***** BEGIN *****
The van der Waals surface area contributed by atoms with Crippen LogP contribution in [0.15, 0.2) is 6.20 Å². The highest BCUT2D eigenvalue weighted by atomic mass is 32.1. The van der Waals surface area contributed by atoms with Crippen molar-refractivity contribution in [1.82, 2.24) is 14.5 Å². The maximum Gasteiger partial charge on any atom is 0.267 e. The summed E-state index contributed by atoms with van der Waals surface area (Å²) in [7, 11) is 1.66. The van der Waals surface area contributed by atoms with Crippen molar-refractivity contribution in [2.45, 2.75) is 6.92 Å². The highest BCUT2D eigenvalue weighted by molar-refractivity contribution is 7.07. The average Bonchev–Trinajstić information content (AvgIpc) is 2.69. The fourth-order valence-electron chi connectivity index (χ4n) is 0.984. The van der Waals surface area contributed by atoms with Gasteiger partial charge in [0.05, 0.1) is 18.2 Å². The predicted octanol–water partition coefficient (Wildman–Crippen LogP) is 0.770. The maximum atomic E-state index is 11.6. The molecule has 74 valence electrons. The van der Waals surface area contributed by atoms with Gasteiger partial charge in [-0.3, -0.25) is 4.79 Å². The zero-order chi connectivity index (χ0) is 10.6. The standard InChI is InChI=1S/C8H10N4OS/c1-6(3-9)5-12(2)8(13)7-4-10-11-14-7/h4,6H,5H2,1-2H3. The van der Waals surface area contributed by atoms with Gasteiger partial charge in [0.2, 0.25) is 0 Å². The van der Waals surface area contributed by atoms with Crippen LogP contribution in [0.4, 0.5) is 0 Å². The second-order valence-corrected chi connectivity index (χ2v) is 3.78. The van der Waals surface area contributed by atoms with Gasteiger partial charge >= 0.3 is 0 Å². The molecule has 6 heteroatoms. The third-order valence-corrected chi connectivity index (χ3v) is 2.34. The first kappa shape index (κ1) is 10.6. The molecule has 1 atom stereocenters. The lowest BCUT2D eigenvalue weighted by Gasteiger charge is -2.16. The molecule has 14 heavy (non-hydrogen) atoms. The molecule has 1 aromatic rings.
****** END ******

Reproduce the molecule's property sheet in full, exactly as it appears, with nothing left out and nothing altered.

The van der Waals surface area contributed by atoms with Crippen LogP contribution in [0.15, 0.2) is 6.20 Å². The highest BCUT2D eigenvalue weighted by atomic mass is 32.1. The van der Waals surface area contributed by atoms with Crippen molar-refractivity contribution in [1.82, 2.24) is 14.5 Å². The maximum Gasteiger partial charge on any atom is 0.267 e. The summed E-state index contributed by atoms with van der Waals surface area (Å²) in [7, 11) is 1.66. The van der Waals surface area contributed by atoms with Crippen molar-refractivity contribution in [2.45, 2.75) is 6.92 Å². The highest BCUT2D eigenvalue weighted by molar-refractivity contribution is 7.07. The average Bonchev–Trinajstić information content (AvgIpc) is 2.69. The fourth-order valence-electron chi connectivity index (χ4n) is 0.984. The van der Waals surface area contributed by atoms with Gasteiger partial charge in [0.05, 0.1) is 18.2 Å². The predicted octanol–water partition coefficient (Wildman–Crippen LogP) is 0.770. The maximum atomic E-state index is 11.6. The molecule has 74 valence electrons. The van der Waals surface area contributed by atoms with Gasteiger partial charge in [-0.3, -0.25) is 4.79 Å². The zero-order chi connectivity index (χ0) is 10.6. The standard InChI is InChI=1S/C8H10N4OS/c1-6(3-9)5-12(2)8(13)7-4-10-11-14-7/h4,6H,5H2,1-2H3. The van der Waals surface area contributed by atoms with Gasteiger partial charge in [0.2, 0.25) is 0 Å². The van der Waals surface area contributed by atoms with Crippen LogP contribution in [0.4, 0.5) is 0 Å². The second-order valence-corrected chi connectivity index (χ2v) is 3.78. The van der Waals surface area contributed by atoms with Gasteiger partial charge >= 0.3 is 0 Å². The molecule has 6 heteroatoms. The third-order valence-corrected chi connectivity index (χ3v) is 2.34. The first kappa shape index (κ1) is 10.6. The molecule has 1 atom stereocenters. The lowest BCUT2D eigenvalue weighted by Gasteiger charge is -2.16. The molecule has 14 heavy (non-hydrogen) atoms. The molecule has 1 aromatic rings.